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If I say,

"I have a functional understanding of car engines"

does this convey:

  1. I understand how car engines function (this is what I originally thought)
  2. My understanding of car engines is functional (which doesn't make much sense, but what I suspect is correct)

So if I wanted to tell someone I understand how a car engine functions, I would say:

"I understand how a car engine functions"

and not:

"I have a functional understanding of car engines"

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3 Answers 3

Functional literacy for example means reading and writing skills that are adequate "to manage daily living and employment tasks that require reading skills beyond a basic level."* That is, you can function.

If you have a functional understanding of car engines, you understand them well enough to do your job (maintaining or perhaps repairing them). You may or may not understand how they themselves function. You can have a functional understanding of something that doesn't itself "function" at all (mathematics, for example, or history).

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These phrases align with similar "types" of knowledge; such as book smarts, intelligent on paper, lab smart. Both working knowledge and functional knowledge and the ones above have to do with the less "experienced" forms of knowledge. If you only know 'how it functions' that isn't of too much use if you don't know how it gets fixed.

They make up a spectrum if you will, where on one side you have book smarts from books and on the other side bunker/street smarts earned through experience. Working and functional knowledge seem like they would fall somewhere in the middle; you can talk about how a car works, discuss what something means, but you don't live and breathe that knowledge yet.

You have some grease on your hands, but none under your nails.

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In the sense that functional means "capable of function" or "working" I think you could say one can have a "functional understanding" of car engines. That might include understanding how car engines function, but if you wanted to make that clear this is not the sentence to use.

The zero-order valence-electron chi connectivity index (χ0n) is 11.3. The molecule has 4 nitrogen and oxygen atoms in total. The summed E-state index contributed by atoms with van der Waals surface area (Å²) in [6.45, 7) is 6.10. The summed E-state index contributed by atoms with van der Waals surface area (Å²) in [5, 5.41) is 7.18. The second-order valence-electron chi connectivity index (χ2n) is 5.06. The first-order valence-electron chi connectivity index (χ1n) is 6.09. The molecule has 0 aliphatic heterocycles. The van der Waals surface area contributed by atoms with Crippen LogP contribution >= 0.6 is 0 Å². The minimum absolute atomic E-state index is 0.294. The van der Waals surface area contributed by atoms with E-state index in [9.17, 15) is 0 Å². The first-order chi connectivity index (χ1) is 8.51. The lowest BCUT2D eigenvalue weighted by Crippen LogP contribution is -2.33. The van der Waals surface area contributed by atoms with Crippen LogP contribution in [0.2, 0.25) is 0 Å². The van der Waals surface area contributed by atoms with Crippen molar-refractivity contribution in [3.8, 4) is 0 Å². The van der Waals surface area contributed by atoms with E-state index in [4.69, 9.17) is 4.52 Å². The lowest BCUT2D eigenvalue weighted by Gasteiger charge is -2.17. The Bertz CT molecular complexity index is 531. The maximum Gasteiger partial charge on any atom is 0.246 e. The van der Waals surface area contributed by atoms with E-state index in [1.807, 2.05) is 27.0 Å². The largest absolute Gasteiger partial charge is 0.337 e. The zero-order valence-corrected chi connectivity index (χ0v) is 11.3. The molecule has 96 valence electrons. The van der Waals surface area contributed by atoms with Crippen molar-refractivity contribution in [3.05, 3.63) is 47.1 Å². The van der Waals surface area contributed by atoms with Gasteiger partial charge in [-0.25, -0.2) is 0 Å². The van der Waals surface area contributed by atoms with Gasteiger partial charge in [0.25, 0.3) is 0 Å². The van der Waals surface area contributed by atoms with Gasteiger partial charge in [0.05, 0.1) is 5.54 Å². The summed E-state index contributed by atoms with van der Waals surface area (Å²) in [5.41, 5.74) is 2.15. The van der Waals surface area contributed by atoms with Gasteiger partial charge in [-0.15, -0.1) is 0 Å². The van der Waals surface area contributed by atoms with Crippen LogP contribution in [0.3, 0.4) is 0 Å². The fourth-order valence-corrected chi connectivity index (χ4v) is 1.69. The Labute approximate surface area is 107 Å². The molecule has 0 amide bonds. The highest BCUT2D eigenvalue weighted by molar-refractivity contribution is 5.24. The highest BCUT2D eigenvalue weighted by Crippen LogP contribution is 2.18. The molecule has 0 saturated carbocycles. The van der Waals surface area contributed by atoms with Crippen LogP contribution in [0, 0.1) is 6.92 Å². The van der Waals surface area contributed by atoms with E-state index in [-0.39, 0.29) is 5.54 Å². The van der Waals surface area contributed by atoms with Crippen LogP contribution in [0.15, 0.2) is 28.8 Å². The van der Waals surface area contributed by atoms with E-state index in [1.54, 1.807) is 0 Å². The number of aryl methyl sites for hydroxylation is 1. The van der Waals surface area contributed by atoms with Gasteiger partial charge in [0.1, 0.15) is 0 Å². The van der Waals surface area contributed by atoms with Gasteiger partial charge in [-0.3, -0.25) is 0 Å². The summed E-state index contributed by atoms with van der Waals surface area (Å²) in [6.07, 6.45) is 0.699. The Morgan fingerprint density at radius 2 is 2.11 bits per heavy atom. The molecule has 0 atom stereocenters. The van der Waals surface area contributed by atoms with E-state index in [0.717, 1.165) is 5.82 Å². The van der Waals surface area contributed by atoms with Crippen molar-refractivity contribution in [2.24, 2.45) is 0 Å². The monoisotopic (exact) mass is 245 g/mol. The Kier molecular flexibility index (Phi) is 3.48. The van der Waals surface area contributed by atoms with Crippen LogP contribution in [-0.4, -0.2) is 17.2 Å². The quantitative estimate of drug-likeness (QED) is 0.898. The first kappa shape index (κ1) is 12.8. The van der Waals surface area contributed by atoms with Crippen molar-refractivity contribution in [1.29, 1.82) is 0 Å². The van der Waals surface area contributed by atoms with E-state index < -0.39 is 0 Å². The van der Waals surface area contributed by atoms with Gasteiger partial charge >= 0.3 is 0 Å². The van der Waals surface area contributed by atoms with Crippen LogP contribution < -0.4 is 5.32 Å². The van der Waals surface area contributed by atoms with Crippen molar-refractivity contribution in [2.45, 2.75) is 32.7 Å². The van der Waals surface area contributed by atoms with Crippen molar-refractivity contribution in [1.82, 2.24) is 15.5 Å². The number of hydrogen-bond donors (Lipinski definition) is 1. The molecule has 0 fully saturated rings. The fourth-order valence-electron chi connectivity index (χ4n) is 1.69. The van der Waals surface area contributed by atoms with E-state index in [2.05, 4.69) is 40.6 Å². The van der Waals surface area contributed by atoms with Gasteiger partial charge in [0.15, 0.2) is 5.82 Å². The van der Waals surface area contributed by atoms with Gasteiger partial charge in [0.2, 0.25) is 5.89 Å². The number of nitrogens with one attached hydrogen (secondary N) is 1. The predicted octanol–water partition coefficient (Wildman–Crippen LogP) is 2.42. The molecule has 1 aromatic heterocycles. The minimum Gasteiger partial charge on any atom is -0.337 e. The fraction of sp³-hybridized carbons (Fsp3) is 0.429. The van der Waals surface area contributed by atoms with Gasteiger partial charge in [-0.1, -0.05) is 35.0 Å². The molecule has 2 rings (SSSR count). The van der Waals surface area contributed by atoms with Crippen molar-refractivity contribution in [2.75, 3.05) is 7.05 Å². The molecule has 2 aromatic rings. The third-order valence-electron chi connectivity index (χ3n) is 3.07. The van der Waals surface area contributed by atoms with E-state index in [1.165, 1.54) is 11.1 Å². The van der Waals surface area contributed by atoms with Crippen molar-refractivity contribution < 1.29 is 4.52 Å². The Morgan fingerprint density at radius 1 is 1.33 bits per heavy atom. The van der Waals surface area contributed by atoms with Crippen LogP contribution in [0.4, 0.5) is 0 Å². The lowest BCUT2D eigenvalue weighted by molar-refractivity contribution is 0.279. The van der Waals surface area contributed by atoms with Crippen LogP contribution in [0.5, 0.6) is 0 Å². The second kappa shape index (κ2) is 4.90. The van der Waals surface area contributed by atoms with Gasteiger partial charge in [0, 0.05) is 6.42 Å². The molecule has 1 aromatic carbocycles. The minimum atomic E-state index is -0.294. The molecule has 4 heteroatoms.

Better would be to say you have a "working knowledge" of car engines. You know how they work, and you might even be able to fix one to some degree.

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I think "working knowledge" is commonly used, but still, doesn't it technically mean that your knowledge is working, and nothing more? –  sooprise Apr 14 '11 at 19:55
1  
No, it doesn’t, any more than “rock-climbing experience” means that your experience is climbing rocks. –  Jason Orendorff Apr 15 '11 at 4:00
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Experience itself doesn't climb, of course. You wouldn’t say that a sightseeing trip sees, either, or that a shopping bag shops, or that a rocking horse is simply a horse that is rocking. (It’s a horse-shaped toy that can rock.) –  Jason Orendorff Apr 15 '11 at 4:16
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Using the word technically makes it sound like there is a simple rule — verbing noun means noun that is verbing — that determines the meaning of such a phrase, and if we use such a phrase to mean something else, we have (technically) misspoken. What I’m saying is this: that simple rule is wrong. Phrases like shopping bag and working knowledge that contradict that rule are correct. (The real rules are not so simple.) –  Jason Orendorff Apr 15 '11 at 4:24
    
+1 +1 +1, ok, those are great examples that break my argument. Now, can you direct me to what the real rules are? I'm interested to learn more. –  sooprise Apr 15 '11 at 13:07

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